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Wearable snake oil: The search for automatic calorie-intake tracking in fit-tech wristbands

Jon Phillips | March 25, 2014
It's the 'holy grail' of activity-tracking wristbands, but critics say no defensible technology allows activity-tracking wristbands to automatically tell us how many calories are in the food we eat.

In summation, Robinson says, GoBe is "completely fictitious based on both medical principles as well as the physics of measuring glucose."

Robinson isn't the only one myth-busting Healbe's claims. I spoke with Casper de Clerq, a partner with Norwest Venture Partners, a venture capital firm that looks for investment opportunity in the healthcare and wearables spaces. (It currently has a stake in Basis and Misfit.) He has years of experience studying what's feasible and infeasible in the consumer fit-tech space, and he says he doesn't believe either GoBe or AIRO are accurate enough to be useful.

"Even if blood glucose sensing was somewhat accurate by the method [Healbe] describes, this doesn't correlate at all with food intake," de Clerq says. "With any meal, the pancreas produces insulin, which in turn signals cells to rapidly absorb blood glucose. If indeed you are diabetic and unable to produce insulin, you will see a spike in blood glucose. However, for a healthy individual, measuring blood glucose wouldn't reflect the amount of calories consumed because most of the glucose gets stored as fat."

Between the damaging comments of Robinson, de Clerq, and Michelle McDonald, a clinical dietician interviewed for a Pando Daily article on GoBe, Healbe's claims appear to be the modern fit-tech version of snake oil. Yet Shipitsin stood by his science when I raised red flags.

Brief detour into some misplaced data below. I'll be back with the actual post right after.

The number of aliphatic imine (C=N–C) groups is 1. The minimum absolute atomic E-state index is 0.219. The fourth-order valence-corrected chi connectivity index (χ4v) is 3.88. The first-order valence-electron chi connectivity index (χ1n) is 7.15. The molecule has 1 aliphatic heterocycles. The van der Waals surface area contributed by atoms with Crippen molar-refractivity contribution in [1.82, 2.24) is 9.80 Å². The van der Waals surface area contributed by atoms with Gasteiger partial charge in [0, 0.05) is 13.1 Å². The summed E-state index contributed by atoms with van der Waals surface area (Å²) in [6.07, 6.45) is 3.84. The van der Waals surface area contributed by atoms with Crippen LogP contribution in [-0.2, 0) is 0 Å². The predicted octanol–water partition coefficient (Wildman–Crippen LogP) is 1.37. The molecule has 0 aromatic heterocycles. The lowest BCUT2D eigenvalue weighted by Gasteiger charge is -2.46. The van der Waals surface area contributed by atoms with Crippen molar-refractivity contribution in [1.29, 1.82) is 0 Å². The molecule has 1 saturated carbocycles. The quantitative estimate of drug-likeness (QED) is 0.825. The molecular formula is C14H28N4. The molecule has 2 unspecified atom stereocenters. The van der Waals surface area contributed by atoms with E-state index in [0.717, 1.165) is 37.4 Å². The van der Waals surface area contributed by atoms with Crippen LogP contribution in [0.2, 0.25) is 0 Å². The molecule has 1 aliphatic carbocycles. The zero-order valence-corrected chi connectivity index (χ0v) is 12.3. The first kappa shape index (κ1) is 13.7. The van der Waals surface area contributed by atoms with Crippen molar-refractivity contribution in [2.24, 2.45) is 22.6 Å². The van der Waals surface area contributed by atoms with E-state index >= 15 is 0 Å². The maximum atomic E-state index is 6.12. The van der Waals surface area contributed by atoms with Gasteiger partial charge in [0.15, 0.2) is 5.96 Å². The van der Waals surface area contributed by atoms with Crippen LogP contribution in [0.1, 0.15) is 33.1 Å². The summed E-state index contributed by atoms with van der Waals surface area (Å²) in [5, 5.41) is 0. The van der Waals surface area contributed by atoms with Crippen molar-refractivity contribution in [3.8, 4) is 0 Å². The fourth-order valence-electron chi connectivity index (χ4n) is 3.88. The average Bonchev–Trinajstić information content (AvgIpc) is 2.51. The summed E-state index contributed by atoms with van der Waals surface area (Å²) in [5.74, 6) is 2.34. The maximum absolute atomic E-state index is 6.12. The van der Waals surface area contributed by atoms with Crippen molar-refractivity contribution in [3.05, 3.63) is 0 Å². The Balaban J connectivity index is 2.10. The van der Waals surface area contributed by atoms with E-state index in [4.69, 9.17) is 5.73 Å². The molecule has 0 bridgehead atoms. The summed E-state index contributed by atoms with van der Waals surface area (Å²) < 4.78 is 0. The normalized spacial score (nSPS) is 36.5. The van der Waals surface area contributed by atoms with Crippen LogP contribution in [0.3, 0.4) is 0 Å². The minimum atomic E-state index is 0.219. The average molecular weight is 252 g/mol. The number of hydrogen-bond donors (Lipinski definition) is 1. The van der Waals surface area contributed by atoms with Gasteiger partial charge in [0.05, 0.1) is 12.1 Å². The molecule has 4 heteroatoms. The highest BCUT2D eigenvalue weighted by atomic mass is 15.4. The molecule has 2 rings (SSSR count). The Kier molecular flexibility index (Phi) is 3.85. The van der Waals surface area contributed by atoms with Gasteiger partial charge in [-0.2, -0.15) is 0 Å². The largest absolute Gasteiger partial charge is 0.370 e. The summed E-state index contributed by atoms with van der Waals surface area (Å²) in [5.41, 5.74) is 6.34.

For example: I asked him how GoBe accounts for the fact that so many calories we consume are locked up in fats and proteins. "Protein is more like 'construction material' for cells," Shipitsin replied in an email, "and without diets, contribution of protein depend on climate zone and average for U.S. is near 15 to 20 percent... If user using special nutrition like 'low-carb' diets, he or she must set up accordingly flags in app, GoBe change the algorithm accordingly."

Wait, what? What's all this talk about construction materials and climate zones? Let's concede there may be a language barrier problem in Shipitsin's email, and continue on.

I also challenged Shipitsin to respond to Robinson's observation that the relationship between glucose intake and cellular glucose isn't proportional. To this Shipitsin replied, "Yes, of course, your doctor's absolutely right. You see the main idea--we have exactly 'physiological technology.' GoBe is following the process inside the body and we absolutely aligned with doctors knowledge. We preparing content to Indiegogo's page with description of technology and internal tests of accuracy. I guess you understand, not only consumers asking us about technology."

healbe mobile calorieintake
IMAGE: HEALBE. It says it right on the picture: Calorie intake is a GoBe feature.

It would be overkill to litigate GoBe's veracity any further here--because, after all, "internal tests of accuracy" are imminent, and it appears Healbe understands the public's desire for serious scientific validation. (Consumers are already demanding answers on Healbe's Facebook page and a Reddit thread.) Only time will tell if Shipitsin and his team can pull off a medical miracle (some would call it the cold fusion of wearable tech), or if Healbe will have to go the Airo Health route, and return to the drawing board.

 

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